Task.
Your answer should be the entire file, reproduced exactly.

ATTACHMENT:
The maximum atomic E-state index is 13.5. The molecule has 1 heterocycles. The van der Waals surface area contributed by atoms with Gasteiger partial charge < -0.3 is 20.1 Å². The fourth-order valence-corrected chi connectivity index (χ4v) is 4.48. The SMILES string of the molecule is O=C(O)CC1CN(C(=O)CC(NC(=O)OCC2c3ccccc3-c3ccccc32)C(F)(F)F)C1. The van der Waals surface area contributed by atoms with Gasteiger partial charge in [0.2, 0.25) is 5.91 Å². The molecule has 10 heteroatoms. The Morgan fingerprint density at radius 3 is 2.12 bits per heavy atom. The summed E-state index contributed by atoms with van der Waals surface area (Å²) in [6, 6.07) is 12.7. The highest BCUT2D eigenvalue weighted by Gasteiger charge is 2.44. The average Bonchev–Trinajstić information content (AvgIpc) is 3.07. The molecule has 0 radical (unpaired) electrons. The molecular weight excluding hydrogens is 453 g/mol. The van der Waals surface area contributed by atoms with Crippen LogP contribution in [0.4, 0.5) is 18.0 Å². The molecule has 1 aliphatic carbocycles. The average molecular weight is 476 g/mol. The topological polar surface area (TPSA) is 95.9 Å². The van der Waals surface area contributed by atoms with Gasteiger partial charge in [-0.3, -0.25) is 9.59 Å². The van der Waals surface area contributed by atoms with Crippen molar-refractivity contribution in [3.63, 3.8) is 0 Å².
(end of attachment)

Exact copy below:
The maximum atomic E-state index is 13.5. The molecule has 1 heterocycles. The van der Waals surface area contributed by atoms with Gasteiger partial charge < -0.3 is 20.1 Å². The fourth-order valence-corrected chi connectivity index (χ4v) is 4.48. The SMILES string of the molecule is O=C(O)CC1CN(C(=O)CC(NC(=O)OCC2c3ccccc3-c3ccccc32)C(F)(F)F)C1. The van der Waals surface area contributed by atoms with Gasteiger partial charge in [0.2, 0.25) is 5.91 Å². The molecule has 10 heteroatoms. The Morgan fingerprint density at radius 3 is 2.12 bits per heavy atom. The summed E-state index contributed by atoms with van der Waals surface area (Å²) in [6, 6.07) is 12.7. The highest BCUT2D eigenvalue weighted by Gasteiger charge is 2.44. The average Bonchev–Trinajstić information content (AvgIpc) is 3.07. The molecule has 0 radical (unpaired) electrons. The molecular weight excluding hydrogens is 453 g/mol. The van der Waals surface area contributed by atoms with Crippen LogP contribution in [0.4, 0.5) is 18.0 Å². The molecule has 1 aliphatic carbocycles. The average molecular weight is 476 g/mol. The topological polar surface area (TPSA) is 95.9 Å². The van der Waals surface area contributed by atoms with Gasteiger partial charge in [-0.3, -0.25) is 9.59 Å². The van der Waals surface area contributed by atoms with Crippen molar-refractivity contribution in [3.63, 3.8) is 0 Å².